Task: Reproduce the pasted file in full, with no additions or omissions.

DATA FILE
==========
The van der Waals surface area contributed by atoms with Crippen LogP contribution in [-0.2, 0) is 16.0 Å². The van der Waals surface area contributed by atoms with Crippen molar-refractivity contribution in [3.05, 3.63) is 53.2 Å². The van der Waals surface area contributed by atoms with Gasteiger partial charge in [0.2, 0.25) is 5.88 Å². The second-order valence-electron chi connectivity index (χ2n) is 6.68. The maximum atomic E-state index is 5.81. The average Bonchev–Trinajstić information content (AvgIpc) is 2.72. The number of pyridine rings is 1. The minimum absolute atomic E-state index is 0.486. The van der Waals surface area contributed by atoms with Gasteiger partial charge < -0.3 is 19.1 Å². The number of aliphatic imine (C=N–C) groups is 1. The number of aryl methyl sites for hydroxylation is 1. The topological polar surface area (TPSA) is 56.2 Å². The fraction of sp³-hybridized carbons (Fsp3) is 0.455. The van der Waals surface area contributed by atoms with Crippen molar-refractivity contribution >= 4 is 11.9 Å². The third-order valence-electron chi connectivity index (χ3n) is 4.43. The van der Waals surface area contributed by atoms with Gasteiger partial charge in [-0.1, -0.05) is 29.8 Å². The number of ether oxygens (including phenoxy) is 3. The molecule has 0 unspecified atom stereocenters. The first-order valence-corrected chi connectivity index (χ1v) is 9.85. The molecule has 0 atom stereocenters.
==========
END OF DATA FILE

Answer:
The van der Waals surface area contributed by atoms with Crippen LogP contribution in [-0.2, 0) is 16.0 Å². The van der Waals surface area contributed by atoms with Crippen molar-refractivity contribution in [3.05, 3.63) is 53.2 Å². The van der Waals surface area contributed by atoms with Gasteiger partial charge in [0.2, 0.25) is 5.88 Å². The second-order valence-electron chi connectivity index (χ2n) is 6.68. The maximum atomic E-state index is 5.81. The average Bonchev–Trinajstić information content (AvgIpc) is 2.72. The number of pyridine rings is 1. The minimum absolute atomic E-state index is 0.486. The van der Waals surface area contributed by atoms with Gasteiger partial charge < -0.3 is 19.1 Å². The number of aliphatic imine (C=N–C) groups is 1. The number of aryl methyl sites for hydroxylation is 1. The topological polar surface area (TPSA) is 56.2 Å². The fraction of sp³-hybridized carbons (Fsp3) is 0.455. The van der Waals surface area contributed by atoms with Crippen molar-refractivity contribution >= 4 is 11.9 Å². The third-order valence-electron chi connectivity index (χ3n) is 4.43. The van der Waals surface area contributed by atoms with Gasteiger partial charge in [-0.1, -0.05) is 29.8 Å². The number of ether oxygens (including phenoxy) is 3. The molecule has 0 unspecified atom stereocenters. The first-order valence-corrected chi connectivity index (χ1v) is 9.85. The molecule has 0 atom stereocenters.